A solid majority of Americans see the economy as excellent or good, and only 13 percent believe conditions are poor just days before the most hotly contested midterm election in decades, according to the Job Creators Network/ScottRasmussen.com Weekly Pulse, released today.
“What we’re seeing in the data confirms everything we’ve heard from small business owners and employees all over the country,” said Elaine Parker, President of the JCN Foundation. “Confidence remains very high. The question is whether, and how, that sentiment will affect the way Americans vote next week.”
The Pulse found that 38 percent of Americans think the economy is getting better; 34 percent think it’s about the same; and 21 percent believe things are getting worse. There’s been no statistically significant change in any of the Pulse data for the past four weeks (see question wording and crosstabs).
The survey also found that 47 percent of Americans say their own personal finances are excellent or good. Almost a third believe their finances are improving. Thirty-four percent say things are fair, and 17 percent say their finances are poor.
Beneath the topline data there are some interesting demographic findings. Fifty-seven percent of Americans who live in suburbs – where many political analysts believe the election will be decided — say the economy is excellent or good. That’s higher than the survey results found in rural or urban areas.
“I think that’s an interesting statistic that might have implications next Tuesday,” said pollster Scott Rasmussen. “The economy is competing with healthcare as the top issue in the campaign. Suburban voters are slightly more confident in the economy than their counterparts in other parts of the country. And according to many experts, the suburban districts are the key battlegrounds.”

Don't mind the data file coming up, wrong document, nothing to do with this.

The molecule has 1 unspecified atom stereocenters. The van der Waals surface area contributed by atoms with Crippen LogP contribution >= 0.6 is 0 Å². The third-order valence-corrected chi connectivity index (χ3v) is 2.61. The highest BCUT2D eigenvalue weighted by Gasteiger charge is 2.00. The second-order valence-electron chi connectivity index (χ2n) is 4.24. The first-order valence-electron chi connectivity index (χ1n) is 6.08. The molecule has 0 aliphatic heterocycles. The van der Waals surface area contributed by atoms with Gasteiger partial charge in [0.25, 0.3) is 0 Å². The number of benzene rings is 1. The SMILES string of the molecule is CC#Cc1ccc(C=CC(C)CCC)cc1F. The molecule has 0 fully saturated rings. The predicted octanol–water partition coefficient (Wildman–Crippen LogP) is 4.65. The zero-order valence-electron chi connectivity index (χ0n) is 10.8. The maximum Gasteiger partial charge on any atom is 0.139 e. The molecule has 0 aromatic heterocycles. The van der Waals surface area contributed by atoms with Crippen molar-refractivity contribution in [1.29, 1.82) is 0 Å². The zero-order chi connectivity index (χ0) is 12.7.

In addition to the Pulse survey, JCN/ScottRasmussen.com today released its Monthly Monitor, which draws upon surveys conducted over the course of the entire month. Twenty-six percent of part-time workers say they are currently looking for a full-time job. As for those who are currently unemployed, 75 percent are confident they’ll find a job in the near future.
“That’s a very interesting result because it shows high level of confidence among Americans who do not currently have the job they want,” said Parker. “It’s a different and very personal way to find out how Americans feel about their own prospects in this economy.”
The national survey of 1,000 adults was conducted October 29-30, 2018 by ScottRasmussen.com and HarrisX, a polling company specializing in online surveys (see Methodology). It has a 3.1 percentage point Margin of Error with a 95% level of confidence.
Click here to view the entire report.
For more information about Job Creators Network, please visit www.jobcreatorsnetwork.com.